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Community pharmacy 

'Substantive negotiations' on community pharmacy contract still yet to begin

Simon Dukes praises pharmacists for keeping services running at Birmingham conference, as community pharmacy contract negotiations loom. 

simon dukes standing next to steve brine

Source: PSNC Twitter

Simon Dukes (pictured right) met with pharmacy minister Steve Brine (pictured left) in early September 2018, though negotiations are yet to begin on the future of community pharmacy

“Substantive negotiations” on a new community pharmacy contract are yet to start, Simon Dukes, chief executive at the Pharmaceutical Services Negotiating Committee (PSNC), told delegates attending the LPC Conference 2018 held in Birmingham on 26 September.

Despite meeting with pharmacy minister Steve Brine at the beginning of September 2018, Dukes told his audience that the community pharmacy sector “needed to move to substantive negotiations for 2019/2020 as soon as we can”.

“Until then, we need to keep the show on the road,” he added.

Dukes described community pharmacy as “the safety net” for an under-pressure NHS and he paid tribute to the personal financial sacrifices that pharmacists had been making in difficult times.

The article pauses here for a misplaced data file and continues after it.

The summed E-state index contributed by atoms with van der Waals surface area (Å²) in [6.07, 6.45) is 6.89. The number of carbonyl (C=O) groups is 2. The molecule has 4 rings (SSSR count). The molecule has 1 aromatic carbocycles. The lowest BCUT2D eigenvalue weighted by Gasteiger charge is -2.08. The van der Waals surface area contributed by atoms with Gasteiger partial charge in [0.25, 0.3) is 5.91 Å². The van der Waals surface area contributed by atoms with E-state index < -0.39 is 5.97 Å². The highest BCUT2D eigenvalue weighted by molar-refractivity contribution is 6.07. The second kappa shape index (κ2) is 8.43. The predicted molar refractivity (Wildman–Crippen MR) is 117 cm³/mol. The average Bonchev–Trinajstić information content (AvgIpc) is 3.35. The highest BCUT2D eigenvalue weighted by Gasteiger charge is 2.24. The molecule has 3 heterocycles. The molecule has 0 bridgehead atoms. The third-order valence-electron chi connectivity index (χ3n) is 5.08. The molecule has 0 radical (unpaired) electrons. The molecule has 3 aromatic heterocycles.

“So many of you are dispensing at a loss and are in effect subsidising the government,” he said. “Patients have been protected from austerity by your good work.”

Dukes said pharmacists had ensured that more services were not cut and more pharmacies were not closed by “taking the hit” themselves, which included using credit or loans to ensure their business continued.

“This is no way to run a key part of the healthcare system,” he said.

Dukes also told local pharmaceutical committee members that the government had made it clear that there would be no extra money unless pharmacists were prepared to offer extra services. He warned that while pharmacists had provided many services effectively for free, they must be wary of providing any more services without reimbursement.

Dukes added that community pharmacy had to prepare itself for a fall in dispensing over the next few years because government wants fewer medicines prescribed and technical developments mean an inevitable rise in online dispensing. 

“Young people in particular are going to look at how they can get their medicines in different ways to walking into a community pharmacy,” he said. “That is fact.”

Citation: The Pharmaceutical Journal DOI: 10.1211/PJ.2018.20205513

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